The consensus among most financial professionals is that asset allocation is one of the most important decisions that investors make. However many people mistake asset allocation for diversification. This is the definition from the SEC:
The Magic of Diversification. The practice of spreading money among different investments to reduce risk is known as diversification. By picking the right group of investments, you may be able to limit your losses and reduce the fluctuations of investment returns without sacrificing too much potential gain.
The problem with typical diversification strategy
All too often, the conventional approach says when in doubt, diversify. If you own a little bit of everything, nothing can go wrong. In many cases, diversification is taken to an extreme. I have seen clients come to us owning 30-40 mutual funds. If each of these mutual funds owns 100 stocks, then the client owns over 3000 companies! This type of thoughtless diversification strategy leads to mediocre results. Even worse, this level of diversification didn’t even protect investors in 2008 when all asset classes declined in unison.
“Diversification is a protection against ignorance. It makes very little sense for those who know what they are doing.” — Warren Buffett
If you agree with the great Warren Buffett, what does it mean when your broker or advisor just throws your assets into a little bit of everything? Choosing to over diversify is like an amateur chef throwing in every spice in the cabinet in hopes that it will season the dish; but in the end, it’s just a mess. The experienced chef knows what ingredients to use at what time and can often produce the greatest of dishes with very basic ingredients like salt and pepper. Investing, like cooking, needs to be brought back to basics. This means investing in stocks and US Treasury bills/bonds. Anything more just complicates the dish and doesn’t serve its purpose.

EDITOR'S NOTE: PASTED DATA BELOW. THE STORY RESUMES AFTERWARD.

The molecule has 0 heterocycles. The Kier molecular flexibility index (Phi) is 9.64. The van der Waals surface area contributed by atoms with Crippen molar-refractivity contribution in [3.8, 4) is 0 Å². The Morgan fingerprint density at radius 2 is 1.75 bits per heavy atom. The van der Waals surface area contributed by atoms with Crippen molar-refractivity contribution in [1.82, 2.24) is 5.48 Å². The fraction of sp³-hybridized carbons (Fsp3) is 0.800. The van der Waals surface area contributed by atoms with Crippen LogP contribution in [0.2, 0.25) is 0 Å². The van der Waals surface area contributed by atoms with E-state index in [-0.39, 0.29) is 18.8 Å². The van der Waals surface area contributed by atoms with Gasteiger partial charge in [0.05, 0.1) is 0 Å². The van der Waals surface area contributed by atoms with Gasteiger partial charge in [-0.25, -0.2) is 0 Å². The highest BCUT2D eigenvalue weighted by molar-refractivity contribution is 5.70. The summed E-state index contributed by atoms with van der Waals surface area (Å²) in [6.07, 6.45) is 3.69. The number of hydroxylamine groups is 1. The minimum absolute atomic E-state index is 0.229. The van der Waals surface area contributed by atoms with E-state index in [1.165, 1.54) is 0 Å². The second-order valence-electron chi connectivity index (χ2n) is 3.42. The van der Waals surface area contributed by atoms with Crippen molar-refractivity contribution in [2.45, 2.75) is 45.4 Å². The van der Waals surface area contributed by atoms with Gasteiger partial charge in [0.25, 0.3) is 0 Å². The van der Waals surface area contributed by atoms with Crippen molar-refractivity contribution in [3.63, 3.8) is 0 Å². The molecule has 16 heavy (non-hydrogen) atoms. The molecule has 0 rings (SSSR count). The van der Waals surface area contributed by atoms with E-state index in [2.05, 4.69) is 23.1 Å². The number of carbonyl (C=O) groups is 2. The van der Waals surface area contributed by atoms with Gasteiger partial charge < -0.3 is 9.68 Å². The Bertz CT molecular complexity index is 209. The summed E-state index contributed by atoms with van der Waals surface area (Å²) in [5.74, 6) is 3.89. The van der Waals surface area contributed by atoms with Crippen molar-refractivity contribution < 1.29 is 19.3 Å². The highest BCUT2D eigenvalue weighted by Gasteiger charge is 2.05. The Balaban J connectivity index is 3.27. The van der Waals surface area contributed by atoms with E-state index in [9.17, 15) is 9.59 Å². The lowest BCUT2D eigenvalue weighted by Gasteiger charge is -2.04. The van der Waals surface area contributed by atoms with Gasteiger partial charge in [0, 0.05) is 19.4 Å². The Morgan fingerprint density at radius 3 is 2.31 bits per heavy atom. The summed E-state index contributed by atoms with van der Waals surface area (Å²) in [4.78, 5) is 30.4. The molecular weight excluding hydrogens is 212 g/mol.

“Diversification is something that stock brokers came up with to protect themselves, so they wouldn't get sued [for making bad investment choices for clients]. Henry Ford never diversified, Bill Gates didn't diversify.” — Jim Rogers
The better way: Running with the best horses
So how should your investment dish be prepared? Stocks are for the growth portion of your portfolio. When the economy is expanding, equities should be featured in your portfolio. We favor investing in high quality service sector stocks which offer high predictability of earnings and lower volatility. Own concentrated portfolios of no more than 40 stocks. If you own too many stocks, you invoke mediocrity by diluting the impact of the best ideas. On the other side of the portfolio are US Treasuries. They provide income but more importantly safety in the face of a market downturn. When a financial hurricane is on the horizon, Treasuries are your main source of defensive asset protection. And when there is blood in the streets, you can turn these Treasuries into your greatest weapon to buy high quality companies for a discounted price.
So what kind of dish did your financial planner/advisor or stock broker cook up during the financial crisis? How about today? Did your advisor concoct a dish that made you sick to your stomach or did he/she stick with simplicity that made you feel good? Are you ready to say goodbye to mediocre diversification strategies?